The Orkney family tree

Drawing of John Fleming's planting plan for one of his beds on the Parterre at Cliveden
John Fleming's planting plan for one of his beds on the Parterre | © National Trust Images/Angelo Hornak

Victorian Cliveden

When Sir George Warrender purchased Cliveden in 1824 he immediately commissioned William Burn to replace the burnt-out central block and very soon Cliveden regained the splendour of its earlier days.

The Duke and Duchess of Sutherland

In 1849 Cliveden was purchased for £30,000 in the name of Harriet, Duchess of Sutherland as a retreat from London, close to her friend Queen Victoria at Windsor. In November 1849 Cliveden caught fire again. Despite efforts by staff, neighbours and even the Queen’s fire engines, the central block was lost once more.

Charles Barry’s masterpiece

The Duke and Duchess immediately brought in architect Charles Barry to rebuild the mansion. By April 1852 the house was complete and hosted a ball for 200 people.

Barry created the three storey Italianate villa you'll see today. He provided extra rooms in the single-storey wings which are linked to the main house via curved corridors, an adaptation of the open colonnades in Lord Orkney’s design.

Horticultural fame

Under the supervision of Head Gardener, John Fleming, the garden at Cliveden became famous for its innovative use of bedding. Eight interlocking wedge-shaped beds were cut along both sides of the Parterre. Each bed was edged with clipped privet and spruce and vibrantly coloured flowers were planted in concentric geometric shapes.

Uniquely, Fleming created spring displays as well as beds of summer flowers. He published his designs and the concept of ‘carpet bedding’ became fashionable across the world.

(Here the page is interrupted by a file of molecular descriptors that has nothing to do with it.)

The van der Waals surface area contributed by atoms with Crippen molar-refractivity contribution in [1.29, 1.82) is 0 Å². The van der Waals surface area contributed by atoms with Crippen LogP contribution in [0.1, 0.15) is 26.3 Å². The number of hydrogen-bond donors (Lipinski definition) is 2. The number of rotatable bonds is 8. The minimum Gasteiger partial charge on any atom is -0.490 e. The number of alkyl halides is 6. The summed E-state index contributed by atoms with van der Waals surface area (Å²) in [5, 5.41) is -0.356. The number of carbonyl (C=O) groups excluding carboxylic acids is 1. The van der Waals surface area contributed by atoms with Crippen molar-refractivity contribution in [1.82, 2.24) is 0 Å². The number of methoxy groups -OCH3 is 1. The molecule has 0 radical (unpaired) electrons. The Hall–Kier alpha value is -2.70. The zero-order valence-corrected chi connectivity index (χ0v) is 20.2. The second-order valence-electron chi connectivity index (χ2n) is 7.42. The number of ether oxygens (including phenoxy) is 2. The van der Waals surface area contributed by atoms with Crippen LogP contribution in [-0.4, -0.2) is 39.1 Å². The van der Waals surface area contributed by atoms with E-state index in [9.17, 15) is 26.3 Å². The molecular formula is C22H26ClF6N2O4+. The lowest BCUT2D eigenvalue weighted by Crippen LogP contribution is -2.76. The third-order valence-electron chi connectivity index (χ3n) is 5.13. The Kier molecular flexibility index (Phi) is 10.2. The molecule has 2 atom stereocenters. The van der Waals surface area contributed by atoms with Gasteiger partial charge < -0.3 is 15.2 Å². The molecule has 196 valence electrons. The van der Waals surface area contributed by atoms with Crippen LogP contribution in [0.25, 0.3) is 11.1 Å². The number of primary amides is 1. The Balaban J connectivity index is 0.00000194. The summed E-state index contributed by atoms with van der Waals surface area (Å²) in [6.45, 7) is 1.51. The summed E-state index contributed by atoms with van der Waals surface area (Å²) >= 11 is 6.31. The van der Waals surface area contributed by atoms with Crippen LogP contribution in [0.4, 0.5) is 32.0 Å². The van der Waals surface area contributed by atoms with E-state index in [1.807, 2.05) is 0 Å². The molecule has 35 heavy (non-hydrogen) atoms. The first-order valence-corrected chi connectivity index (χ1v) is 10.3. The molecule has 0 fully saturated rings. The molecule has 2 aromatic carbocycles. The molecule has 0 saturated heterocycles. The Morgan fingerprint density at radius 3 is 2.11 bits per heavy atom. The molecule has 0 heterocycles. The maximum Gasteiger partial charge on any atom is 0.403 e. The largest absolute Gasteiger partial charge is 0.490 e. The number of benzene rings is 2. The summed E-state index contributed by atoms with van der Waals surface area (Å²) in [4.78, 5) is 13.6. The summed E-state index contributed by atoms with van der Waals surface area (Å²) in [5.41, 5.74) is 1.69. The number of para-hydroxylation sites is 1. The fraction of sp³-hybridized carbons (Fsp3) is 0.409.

Oil painting on canvas, Nancy Witcher Langhorne, Viscountess Astor CH, MP (1879-1964) by John Singer Sargent, RA (Florence 1856 - London 1925), at Cliveden
Oil painting on canvas, Nancy Witcher Langhorne, Viscountess Astor CH, MP (1879-1964) by John Singer Sargent, RA (Florence 1856 - London 1925), at Cliveden. | © National Trust Images/John Hammond

The Astors at Cliveden

America’s richest man, William Waldorf Astor, bought Cliveden in 1893 for $1.2m. With the arrival of the Astors, the estate entered a new era. William remodelled many of the rooms within the House, including enlarging the Great Hall and installing the wooden staircase.

During his time in Italy as US Minister, Astor had developed a love of classical sculpture and brought many pieces to Cliveden. He created the Long Garden with its topiary to display his Italian statuary. He also developed an East Asian themed water garden with a Pagoda made for the Paris Exhibition of 1867 at its centre.

The Astor family tree

Cliveden the war hospital

At the beginning of the First World War, after failing a medical assessment to join the army, Waldorf Astor (William’s eldest son, later 2nd Viscount Astor) offered part of the Cliveden estate as a hospital to the Canadian Red Cross.